Australia Superseries: Kidambi Srikanth's recent success a testament to his new-found mental edge
With age and experience of playing in big ticket tournaments, the application of mind is also sharper as far as Kidambi Srikanth is concerned.
One sign that India's stature as an emerging powerhouse is being recognised in the badminton world can be found on the sidelines of every court where Indian players are in action. Three years ago, you would not have spotted more than a couple of support staff of teams from other countries recording matches of Indian shuttlers at an event. Now, there are at least 10 cameras capturing every leap, every net shot, every smash, every emotion for coaches and mind readers of rival teams to analyse.
Unlike the two women shuttlers, Saina Nehwal and PV Sindhu who have been the torchbearers of Indian badminton on the world stage for the last six years or so, 2017 has seen their male counterparts coming to the party. Leading the pack is Kidambi Srikanth, who will play his third consecutive Superseries final on Sunday. While he lost to his training partner B Sai Praneeth at the Singapore Superseries Open, he conquered the Indonesia Open which is a Superseries Premier title, in Jakarta. The Sydney final will see him up against Olympic champion Chen Long.
If you expect the 24-year-old to be a bundle of nerves ahead of the Long clash, well then that is not Srikanth. His antidote to worry is to get into sleep mode and his teammates say he can even sleep up to 12 hours in a day. Down Under, once he is done with one hour of training and one hour of recovery everyday, he prefers to spend the rest of the time that he is awake, watching Telugu and Hindi comedy shows on YouTube.
Though the record against Long is not in Srikanth's favour, what works for him is that he is the player in top form. Srikanth would also be conscious of the fact that teammate HS Prannoy defeated Long in the quarter finals at the Indonesia Open, which means the Chinese player despite his reputation, is not invincible. The world is also realising that India is no longer about one Prakash Padukone, one Pullela Gopichand or one Parupalli Kashyap.
Given that a lower-ranked Prannoy ended his run at the Indonesia Open, Long will be more than wary of Srikanth. Indian male shuttlers, hunting in a pack, are now acquiring the reputation of giant killers on the badminton circuit.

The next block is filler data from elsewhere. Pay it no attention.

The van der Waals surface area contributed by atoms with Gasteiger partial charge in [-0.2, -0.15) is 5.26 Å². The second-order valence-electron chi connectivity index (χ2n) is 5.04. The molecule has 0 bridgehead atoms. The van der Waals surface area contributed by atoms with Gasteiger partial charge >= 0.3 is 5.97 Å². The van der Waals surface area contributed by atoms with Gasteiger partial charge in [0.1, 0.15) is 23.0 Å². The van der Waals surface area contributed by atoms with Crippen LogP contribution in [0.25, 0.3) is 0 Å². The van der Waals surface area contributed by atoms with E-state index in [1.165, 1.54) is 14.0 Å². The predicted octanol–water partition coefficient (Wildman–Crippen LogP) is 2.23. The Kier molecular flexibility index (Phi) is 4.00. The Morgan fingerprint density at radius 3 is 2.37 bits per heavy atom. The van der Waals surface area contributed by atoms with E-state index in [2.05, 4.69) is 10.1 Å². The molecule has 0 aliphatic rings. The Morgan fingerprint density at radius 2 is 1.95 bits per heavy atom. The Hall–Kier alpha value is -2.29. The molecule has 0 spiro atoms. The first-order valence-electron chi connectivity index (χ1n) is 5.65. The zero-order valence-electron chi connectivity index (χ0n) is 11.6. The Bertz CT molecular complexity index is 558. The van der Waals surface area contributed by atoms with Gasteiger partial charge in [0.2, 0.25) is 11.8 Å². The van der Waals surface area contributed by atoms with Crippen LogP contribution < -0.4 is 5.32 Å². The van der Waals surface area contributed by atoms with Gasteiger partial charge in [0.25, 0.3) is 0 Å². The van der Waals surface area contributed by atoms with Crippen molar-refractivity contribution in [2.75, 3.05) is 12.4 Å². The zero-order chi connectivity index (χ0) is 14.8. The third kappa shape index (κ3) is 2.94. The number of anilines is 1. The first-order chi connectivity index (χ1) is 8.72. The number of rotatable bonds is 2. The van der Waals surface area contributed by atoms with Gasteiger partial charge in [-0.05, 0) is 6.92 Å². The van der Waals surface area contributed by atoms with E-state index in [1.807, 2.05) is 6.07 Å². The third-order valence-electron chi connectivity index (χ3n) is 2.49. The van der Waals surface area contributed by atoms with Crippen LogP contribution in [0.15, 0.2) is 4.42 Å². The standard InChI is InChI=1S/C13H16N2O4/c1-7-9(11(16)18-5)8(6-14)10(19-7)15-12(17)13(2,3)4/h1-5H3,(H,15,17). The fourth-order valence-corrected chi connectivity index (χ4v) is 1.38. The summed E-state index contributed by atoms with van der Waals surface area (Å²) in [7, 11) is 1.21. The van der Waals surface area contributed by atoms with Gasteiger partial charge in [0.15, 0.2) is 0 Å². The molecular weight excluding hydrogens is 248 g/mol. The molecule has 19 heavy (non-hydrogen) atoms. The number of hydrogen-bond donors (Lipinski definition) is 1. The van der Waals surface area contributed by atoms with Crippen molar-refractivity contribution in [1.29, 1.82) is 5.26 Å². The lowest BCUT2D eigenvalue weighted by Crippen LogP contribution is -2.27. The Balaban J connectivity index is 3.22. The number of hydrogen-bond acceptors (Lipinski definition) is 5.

Those who have followed Srikanth's progress as a badminton player often point to his lazy demeanor. I believe that is a red herring. Srikanth is, in fact, a singles player who thanks to his initial training as a doubles player, is wired like one. That shows in his sense of anticipation, a necessary facet of the doubles game. Playing with a partner also trains you to think like two people. On the singles court, Srikanth thinks from both ends.
With age and experience of playing in big ticket tournaments, the application of mind is also sharper as far as Srikanth is concerned. Physio of the Indian team, Dr Kiran Challagundla, who is with the team in Sydney, says Srikanth's analysis of the game has been far better in recent months, compared to the Rio and pre-Rio days.
"Earlier he used to overplay his USP, which was to play an aggressive game," explains Kiran. "Now when he has come back after injury, he is playing more of the percentage game. He is thinking about the game better, when to play the waiting game, when to attack."
Srikanth is also more self-assured and butterflies in the stomach are an alien feeling. Earlier, he would shut himself out of social media during tournaments, apprehensive that a negative comment may upset him ahead of an important match. Now he stays connected on Twitter and Facebook, an indication that he has learnt to shut out the unnecessary surround sound and is able to control his mind better.
The Gopichand influence is evident in the team's inclination to follow a particular routine. When he won the All England Championship in 2001, Gopichand every day would eat the same fare at the same Indian restaurant and even listen only to Bhaja Govindam by MS Subbulakshmi on his walkman. Srikanth and the rest of the team too have frequented the same Thai restaurant in Sydney through the event and the Guntur boy settles for a meal of white rice and curry every day.
Srikanth, after his win over fourth seed Shi Yuqi of China, became only the fifth player in the world to contest three successive Superseries finals. Prannoy is right when he tweets that Srikanth is in beast mode. And the beauty, without a doubt, is in his game.
Tokyo Olympics 2020: PV Sindhu's sincere encouragement left me in tears, reveals silver-medallist Tai Tzu Ying
Competing in her third Olympics, Tai Tzu finally stood atop the podium, finishing with a silver medal after going down to Chen Yu Fei of China 18-21 21-19 18-21 in the final on Sunday.
The soft-spoken Indian ace was not known for her aggression till five years back and it was chief national coach Pullela Gopichand, who had transformed her into an aggressive player ahead of the Rio Games.
The world number seven Indian will next play Hong Kong's world number 34 Cheung Ngan Yi in the group stage.